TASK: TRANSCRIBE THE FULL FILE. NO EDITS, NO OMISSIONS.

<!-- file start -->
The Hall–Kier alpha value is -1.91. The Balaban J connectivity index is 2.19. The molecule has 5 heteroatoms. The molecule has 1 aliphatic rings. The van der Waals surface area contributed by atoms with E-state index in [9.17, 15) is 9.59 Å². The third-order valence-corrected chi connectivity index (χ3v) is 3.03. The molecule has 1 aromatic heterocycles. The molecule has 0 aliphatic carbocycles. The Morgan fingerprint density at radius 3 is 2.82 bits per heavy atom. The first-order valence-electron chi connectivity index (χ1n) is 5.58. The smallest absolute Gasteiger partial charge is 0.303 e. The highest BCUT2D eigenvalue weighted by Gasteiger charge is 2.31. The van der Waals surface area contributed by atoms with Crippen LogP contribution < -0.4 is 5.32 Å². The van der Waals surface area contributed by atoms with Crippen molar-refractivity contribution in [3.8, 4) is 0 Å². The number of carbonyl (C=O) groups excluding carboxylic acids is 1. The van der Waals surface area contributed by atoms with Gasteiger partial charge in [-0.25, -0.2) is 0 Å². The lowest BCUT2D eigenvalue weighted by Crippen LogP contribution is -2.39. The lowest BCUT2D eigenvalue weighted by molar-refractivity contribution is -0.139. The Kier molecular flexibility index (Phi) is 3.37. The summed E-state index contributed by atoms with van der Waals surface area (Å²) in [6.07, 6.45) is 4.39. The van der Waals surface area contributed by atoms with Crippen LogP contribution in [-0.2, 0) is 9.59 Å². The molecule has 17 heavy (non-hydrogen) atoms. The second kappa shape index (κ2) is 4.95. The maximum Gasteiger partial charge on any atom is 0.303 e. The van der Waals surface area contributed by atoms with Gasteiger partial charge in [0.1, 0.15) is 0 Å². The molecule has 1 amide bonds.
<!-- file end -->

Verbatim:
The Hall–Kier alpha value is -1.91. The Balaban J connectivity index is 2.19. The molecule has 5 heteroatoms. The molecule has 1 aliphatic rings. The van der Waals surface area contributed by atoms with E-state index in [9.17, 15) is 9.59 Å². The third-order valence-corrected chi connectivity index (χ3v) is 3.03. The molecule has 1 aromatic heterocycles. The molecule has 0 aliphatic carbocycles. The Morgan fingerprint density at radius 3 is 2.82 bits per heavy atom. The first-order valence-electron chi connectivity index (χ1n) is 5.58. The smallest absolute Gasteiger partial charge is 0.303 e. The highest BCUT2D eigenvalue weighted by Gasteiger charge is 2.31. The van der Waals surface area contributed by atoms with Crippen LogP contribution < -0.4 is 5.32 Å². The van der Waals surface area contributed by atoms with Crippen molar-refractivity contribution in [3.8, 4) is 0 Å². The number of carbonyl (C=O) groups excluding carboxylic acids is 1. The van der Waals surface area contributed by atoms with Gasteiger partial charge in [-0.25, -0.2) is 0 Å². The lowest BCUT2D eigenvalue weighted by Crippen LogP contribution is -2.39. The lowest BCUT2D eigenvalue weighted by molar-refractivity contribution is -0.139. The Kier molecular flexibility index (Phi) is 3.37. The summed E-state index contributed by atoms with van der Waals surface area (Å²) in [6.07, 6.45) is 4.39. The van der Waals surface area contributed by atoms with Crippen LogP contribution in [-0.2, 0) is 9.59 Å². The molecule has 17 heavy (non-hydrogen) atoms. The second kappa shape index (κ2) is 4.95. The maximum Gasteiger partial charge on any atom is 0.303 e. The van der Waals surface area contributed by atoms with Gasteiger partial charge in [0.1, 0.15) is 0 Å². The molecule has 1 amide bonds.